Many of our brave military men and women come back from serving our country with injuries or illnesses incurred or aggravated during their time in service. These medical conditions are often considered "service-connected." Veterans with service-connected conditions are generally eligible for non-taxable disability compensation through the U.S. Department of Veterans Affairs unless the veteran was dishonorably discharged.
The amount of compensation a disable veteran will receive depends on a variety of factors, including the severity of his or her disability and the number of eligible dependents. Veterans are given a disability rating from 0 to 100 percent, and the rating would correspond with the veterans benefits received per month. For example, a veteran with a 10 percent disability rating in 2014 would receive just over $130 per month, while a veteran with a 100 percent disability rating in 2014 would receive approximately $2,858 per month. Generally, veterans with a minimum of a 30 percent disability rating were eligible for additional allowances for spouses, minor children, students between the ages of 18 and 23, and other dependents.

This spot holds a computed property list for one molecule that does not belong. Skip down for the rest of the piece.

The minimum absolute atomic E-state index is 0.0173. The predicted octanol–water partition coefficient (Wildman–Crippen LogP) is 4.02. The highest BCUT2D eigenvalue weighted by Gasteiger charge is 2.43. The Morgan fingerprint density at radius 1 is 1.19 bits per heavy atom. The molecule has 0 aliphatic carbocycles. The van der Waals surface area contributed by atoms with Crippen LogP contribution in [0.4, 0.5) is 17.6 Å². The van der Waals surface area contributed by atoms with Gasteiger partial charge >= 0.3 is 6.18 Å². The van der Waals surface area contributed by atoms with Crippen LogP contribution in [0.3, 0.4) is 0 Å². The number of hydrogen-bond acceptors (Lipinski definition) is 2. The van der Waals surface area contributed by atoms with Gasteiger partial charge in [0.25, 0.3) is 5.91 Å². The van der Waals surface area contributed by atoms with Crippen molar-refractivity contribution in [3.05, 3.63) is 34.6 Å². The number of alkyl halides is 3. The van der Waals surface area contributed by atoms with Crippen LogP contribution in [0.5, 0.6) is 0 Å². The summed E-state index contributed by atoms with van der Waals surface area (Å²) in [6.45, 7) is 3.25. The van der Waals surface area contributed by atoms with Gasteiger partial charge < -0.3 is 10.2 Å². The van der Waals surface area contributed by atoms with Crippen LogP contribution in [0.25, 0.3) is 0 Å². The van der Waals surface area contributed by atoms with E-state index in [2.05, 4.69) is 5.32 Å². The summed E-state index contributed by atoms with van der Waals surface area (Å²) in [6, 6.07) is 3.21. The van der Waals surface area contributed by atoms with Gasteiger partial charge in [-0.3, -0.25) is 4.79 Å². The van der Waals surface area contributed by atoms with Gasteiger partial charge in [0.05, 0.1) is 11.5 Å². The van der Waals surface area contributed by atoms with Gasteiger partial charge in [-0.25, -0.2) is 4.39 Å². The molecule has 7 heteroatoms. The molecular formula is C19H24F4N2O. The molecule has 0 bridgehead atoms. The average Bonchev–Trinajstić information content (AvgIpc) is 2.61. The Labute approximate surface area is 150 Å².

Veterans with certain severe disabilities may also qualify for special monthly compensation (SMC), in addition to their monthly allotment of benefits. Veterans with over 20 years of service who are eligible to receive retired pay and have a service-connected rating of 50 percent or higher could qualify for additional benefits under Concurrent Retirement and Disability Pay (CRDP).
Veterans have sacrificed so much and deserve to receive benefits for the injuries and illnesses they acquired while fighting for our country. Disability benefits attorneys understand issues disabled veterans face and may be a useful resource.